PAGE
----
Club Paradise Review

By David Becker |

Club Paradise is a light summer pick-me-up

A beach resort on an idyllic island is probably a dreamlike vision of many people, especially around this time of the year. However, Club Paradise proves that working there can be quite the opposite of peace and relaxation. The player follows Summer (a quite original name considering the theme) who just starts an internship at a resort that has been wrecked by a hurricane.

Club Paradise features 75 levels, all of which are not exactly long, in only one mode, and experienced gamers will be able to finish the game with all expert scores after three to four hours. Those levels are spread over three different locations: the pool, which is managed by Summer, the beach, which is overseen by the lifeguard Mick, and finally the club, which is run by the resort’s owner, Kim. You have to reconstruct five parts of each location, which means that you will visit those locations five times.

Club Paradise
The layout and the tasks at each part of the resort are quite similar. Visitors have to be dragged to beach chairs, and your current character has to deliver ice cream, cocktails or sun milk according to their orders. There are three goals you have to fulfill in each level. To simply progress you have to earn a specific amount of money, which is extremely easy, but to reach the expert goal you have to finish a level within a certain time frame and on top of that you have to collect patience stars from your visitors. When visitors are relaxed and ready they will walk to the pool, the sea, or the dance floor by themselves, and here the only new and (for a short time) most interesting innovation comes into play.

As soon as you drag a visitor onto the pool, a green marker will appear that continually grows and shrinks. The larger the marker when you drop the visitor, the more money you will earn. Markers differ according what type of activity a visitor prefers, and when you place numerous visitors at the same time you should be careful that markers do not overlap. Some activities such as playing beach ball even require two or more players at the same time. This feature is quite interesting and has not been seen in a similar fashion before. You can also chain similar actions and plan ahead, but for one thing it is quite hard because of the quick pace of Club Paradise, and for another thing the game suffers from wrongly registered clicks, a quite annoying flaw.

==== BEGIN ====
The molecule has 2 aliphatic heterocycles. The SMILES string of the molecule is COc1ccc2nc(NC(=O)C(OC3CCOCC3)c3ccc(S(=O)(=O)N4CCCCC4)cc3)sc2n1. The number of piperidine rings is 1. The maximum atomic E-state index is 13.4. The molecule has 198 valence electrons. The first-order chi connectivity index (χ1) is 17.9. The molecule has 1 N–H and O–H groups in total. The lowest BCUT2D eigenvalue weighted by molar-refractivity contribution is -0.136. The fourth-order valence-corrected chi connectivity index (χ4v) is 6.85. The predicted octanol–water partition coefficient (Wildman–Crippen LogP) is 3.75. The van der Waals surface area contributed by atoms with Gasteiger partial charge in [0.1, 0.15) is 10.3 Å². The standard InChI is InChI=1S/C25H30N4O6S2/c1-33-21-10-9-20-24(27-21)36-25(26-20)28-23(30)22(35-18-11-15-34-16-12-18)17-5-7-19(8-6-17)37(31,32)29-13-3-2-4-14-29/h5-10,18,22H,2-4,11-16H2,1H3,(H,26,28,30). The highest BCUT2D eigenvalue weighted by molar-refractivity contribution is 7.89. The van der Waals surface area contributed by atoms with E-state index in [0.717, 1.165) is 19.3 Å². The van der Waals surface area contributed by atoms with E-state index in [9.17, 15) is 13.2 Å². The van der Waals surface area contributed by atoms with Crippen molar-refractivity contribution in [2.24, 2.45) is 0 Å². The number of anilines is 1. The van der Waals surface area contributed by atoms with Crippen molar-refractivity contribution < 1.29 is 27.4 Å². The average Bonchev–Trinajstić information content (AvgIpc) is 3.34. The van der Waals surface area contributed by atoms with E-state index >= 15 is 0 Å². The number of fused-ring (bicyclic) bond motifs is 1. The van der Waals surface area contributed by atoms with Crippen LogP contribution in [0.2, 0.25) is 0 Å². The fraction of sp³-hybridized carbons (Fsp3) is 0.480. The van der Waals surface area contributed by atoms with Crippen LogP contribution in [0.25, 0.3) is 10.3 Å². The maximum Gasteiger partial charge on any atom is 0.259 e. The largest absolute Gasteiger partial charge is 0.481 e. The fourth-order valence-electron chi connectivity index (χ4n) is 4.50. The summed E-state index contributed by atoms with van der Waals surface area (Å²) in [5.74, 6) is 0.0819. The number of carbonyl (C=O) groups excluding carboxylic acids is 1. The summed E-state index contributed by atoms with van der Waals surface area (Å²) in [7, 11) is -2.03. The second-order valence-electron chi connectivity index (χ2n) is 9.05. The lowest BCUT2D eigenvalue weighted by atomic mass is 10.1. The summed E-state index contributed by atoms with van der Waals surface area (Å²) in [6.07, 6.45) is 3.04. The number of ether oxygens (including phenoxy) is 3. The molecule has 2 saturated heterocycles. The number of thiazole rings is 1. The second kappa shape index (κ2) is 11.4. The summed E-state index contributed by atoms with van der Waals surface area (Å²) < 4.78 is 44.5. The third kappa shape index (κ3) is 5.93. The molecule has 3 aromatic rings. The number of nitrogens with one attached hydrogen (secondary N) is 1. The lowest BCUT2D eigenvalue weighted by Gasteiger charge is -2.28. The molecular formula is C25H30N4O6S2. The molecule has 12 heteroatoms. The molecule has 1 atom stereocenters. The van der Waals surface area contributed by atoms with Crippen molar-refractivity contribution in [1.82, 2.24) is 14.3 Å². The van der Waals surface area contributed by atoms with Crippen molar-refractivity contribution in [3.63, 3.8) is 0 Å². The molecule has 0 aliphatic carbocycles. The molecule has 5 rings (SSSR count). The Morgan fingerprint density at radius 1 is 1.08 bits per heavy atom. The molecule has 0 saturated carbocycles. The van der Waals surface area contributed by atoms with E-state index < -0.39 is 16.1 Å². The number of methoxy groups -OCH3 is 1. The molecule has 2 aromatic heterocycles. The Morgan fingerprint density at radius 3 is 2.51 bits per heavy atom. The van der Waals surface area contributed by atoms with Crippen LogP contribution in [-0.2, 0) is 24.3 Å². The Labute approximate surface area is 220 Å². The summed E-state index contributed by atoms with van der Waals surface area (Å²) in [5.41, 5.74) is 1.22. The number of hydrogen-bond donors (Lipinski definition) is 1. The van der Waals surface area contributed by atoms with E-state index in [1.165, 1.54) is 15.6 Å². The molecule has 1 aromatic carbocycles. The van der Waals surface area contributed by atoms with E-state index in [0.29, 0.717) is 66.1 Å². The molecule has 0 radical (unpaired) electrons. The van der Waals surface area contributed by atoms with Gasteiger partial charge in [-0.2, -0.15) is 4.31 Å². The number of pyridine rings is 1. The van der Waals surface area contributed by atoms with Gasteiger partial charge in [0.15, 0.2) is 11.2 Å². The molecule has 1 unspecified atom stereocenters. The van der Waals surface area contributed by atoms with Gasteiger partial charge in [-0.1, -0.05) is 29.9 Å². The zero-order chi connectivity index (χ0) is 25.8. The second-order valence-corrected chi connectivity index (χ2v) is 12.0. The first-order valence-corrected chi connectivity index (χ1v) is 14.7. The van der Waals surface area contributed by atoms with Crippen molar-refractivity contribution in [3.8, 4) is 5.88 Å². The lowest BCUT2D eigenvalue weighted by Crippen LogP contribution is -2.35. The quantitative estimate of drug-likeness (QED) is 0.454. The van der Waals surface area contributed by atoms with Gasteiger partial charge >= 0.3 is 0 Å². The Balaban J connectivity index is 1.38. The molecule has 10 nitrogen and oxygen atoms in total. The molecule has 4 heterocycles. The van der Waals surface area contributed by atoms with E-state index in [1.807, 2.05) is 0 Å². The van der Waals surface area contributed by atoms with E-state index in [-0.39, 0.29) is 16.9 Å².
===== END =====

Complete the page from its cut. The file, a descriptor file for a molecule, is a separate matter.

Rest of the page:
Those activities are the only remarkable difference between the three different locations, but in the end it’s the same feature anyway, only that instead of swimmers you are placing conga dancers. So while Club Paradise seems very diverse and interesting for the first playthroughs of the three locations, it really is not. Products to deliver do not really vary throughout the game, upgrades are nearly the same for each location, and although customers do vary in appearance, patience and tipping, you won’t really notice those differences in reality.
Club Paradise
For each location there is a nice mini-game after five levels. At the pool you have to hit drums in the right order, at the beach you have to pick the correct pieces to recreate a sandcastle, and at the end of each club session you have to mix cocktails for customers by choosing the required ingredients. Those games are quite fun and a nice change of pace from the regular levels. However this still does not hide the fact that Club Paradise is not as varied and interesting as it pretends to be.

And that is exactly the kind of feeling we got after playing through the whole game. It’s not that Club Paradise has any obvious problematic flaws, but it does not stand out in any way either. The graphics are weak and a little disappointing compared to similar titles, there is not much strategy to the game, the upgrades are absolutely common and repeat from location to location, and even the new feature wears off pretty quickly. The game is packed with a lot of levels, customer types, products, upgrades, and nice ideas, but nothing is executed convincingly, so that the game feels lacking overall, which is clearly a pity.

Club Paradise is only average in nearly every respect. One year ago we would have recommended the game without a doubt, but by now it feels like a lighter version of the Delicious series. The most ardent time management game fans will probably still be able to enjoy it, but we advise everyone to try it while keeping in mind that not much changes throughout the game.

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